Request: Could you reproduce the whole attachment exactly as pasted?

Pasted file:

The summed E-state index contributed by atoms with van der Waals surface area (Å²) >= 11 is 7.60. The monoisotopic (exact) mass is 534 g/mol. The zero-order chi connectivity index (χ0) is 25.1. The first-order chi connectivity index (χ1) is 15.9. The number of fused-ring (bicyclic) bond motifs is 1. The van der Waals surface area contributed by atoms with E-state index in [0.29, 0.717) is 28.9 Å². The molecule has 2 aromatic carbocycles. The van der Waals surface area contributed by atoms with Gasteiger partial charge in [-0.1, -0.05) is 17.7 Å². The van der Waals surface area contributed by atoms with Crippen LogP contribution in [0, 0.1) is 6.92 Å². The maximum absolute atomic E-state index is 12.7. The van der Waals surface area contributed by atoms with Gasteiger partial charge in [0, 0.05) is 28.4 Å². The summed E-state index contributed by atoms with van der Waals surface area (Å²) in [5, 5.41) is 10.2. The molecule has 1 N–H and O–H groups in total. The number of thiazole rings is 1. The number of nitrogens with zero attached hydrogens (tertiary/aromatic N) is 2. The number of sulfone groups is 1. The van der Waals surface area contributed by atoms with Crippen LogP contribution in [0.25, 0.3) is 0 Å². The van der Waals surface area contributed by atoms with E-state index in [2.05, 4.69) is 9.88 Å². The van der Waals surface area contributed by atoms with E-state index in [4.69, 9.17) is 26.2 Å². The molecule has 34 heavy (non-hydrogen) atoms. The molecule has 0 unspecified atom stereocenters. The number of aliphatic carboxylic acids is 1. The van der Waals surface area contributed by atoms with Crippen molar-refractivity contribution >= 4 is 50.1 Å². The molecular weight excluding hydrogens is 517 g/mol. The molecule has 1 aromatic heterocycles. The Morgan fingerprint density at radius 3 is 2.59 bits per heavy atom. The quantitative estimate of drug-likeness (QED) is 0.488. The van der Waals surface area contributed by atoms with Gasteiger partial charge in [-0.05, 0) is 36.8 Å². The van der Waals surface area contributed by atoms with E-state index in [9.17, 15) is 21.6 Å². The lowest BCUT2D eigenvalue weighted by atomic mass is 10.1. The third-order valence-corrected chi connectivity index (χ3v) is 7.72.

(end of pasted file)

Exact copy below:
The summed E-state index contributed by atoms with van der Waals surface area (Å²) >= 11 is 7.60. The monoisotopic (exact) mass is 534 g/mol. The zero-order chi connectivity index (χ0) is 25.1. The first-order chi connectivity index (χ1) is 15.9. The number of fused-ring (bicyclic) bond motifs is 1. The van der Waals surface area contributed by atoms with E-state index in [0.29, 0.717) is 28.9 Å². The molecule has 2 aromatic carbocycles. The van der Waals surface area contributed by atoms with Gasteiger partial charge in [-0.1, -0.05) is 17.7 Å². The van der Waals surface area contributed by atoms with Crippen LogP contribution in [0, 0.1) is 6.92 Å². The maximum absolute atomic E-state index is 12.7. The van der Waals surface area contributed by atoms with Gasteiger partial charge in [0, 0.05) is 28.4 Å². The summed E-state index contributed by atoms with van der Waals surface area (Å²) in [5, 5.41) is 10.2. The molecule has 1 N–H and O–H groups in total. The number of thiazole rings is 1. The number of nitrogens with zero attached hydrogens (tertiary/aromatic N) is 2. The number of sulfone groups is 1. The van der Waals surface area contributed by atoms with Crippen LogP contribution in [0.25, 0.3) is 0 Å². The van der Waals surface area contributed by atoms with E-state index in [2.05, 4.69) is 9.88 Å². The van der Waals surface area contributed by atoms with E-state index in [4.69, 9.17) is 26.2 Å². The molecule has 34 heavy (non-hydrogen) atoms. The molecule has 0 unspecified atom stereocenters. The number of aliphatic carboxylic acids is 1. The van der Waals surface area contributed by atoms with Crippen molar-refractivity contribution >= 4 is 50.1 Å². The molecular weight excluding hydrogens is 517 g/mol. The molecule has 1 aromatic heterocycles. The Morgan fingerprint density at radius 3 is 2.59 bits per heavy atom. The quantitative estimate of drug-likeness (QED) is 0.488. The van der Waals surface area contributed by atoms with Gasteiger partial charge in [-0.05, 0) is 36.8 Å². The van der Waals surface area contributed by atoms with E-state index in [9.17, 15) is 21.6 Å². The lowest BCUT2D eigenvalue weighted by atomic mass is 10.1. The third-order valence-corrected chi connectivity index (χ3v) is 7.72.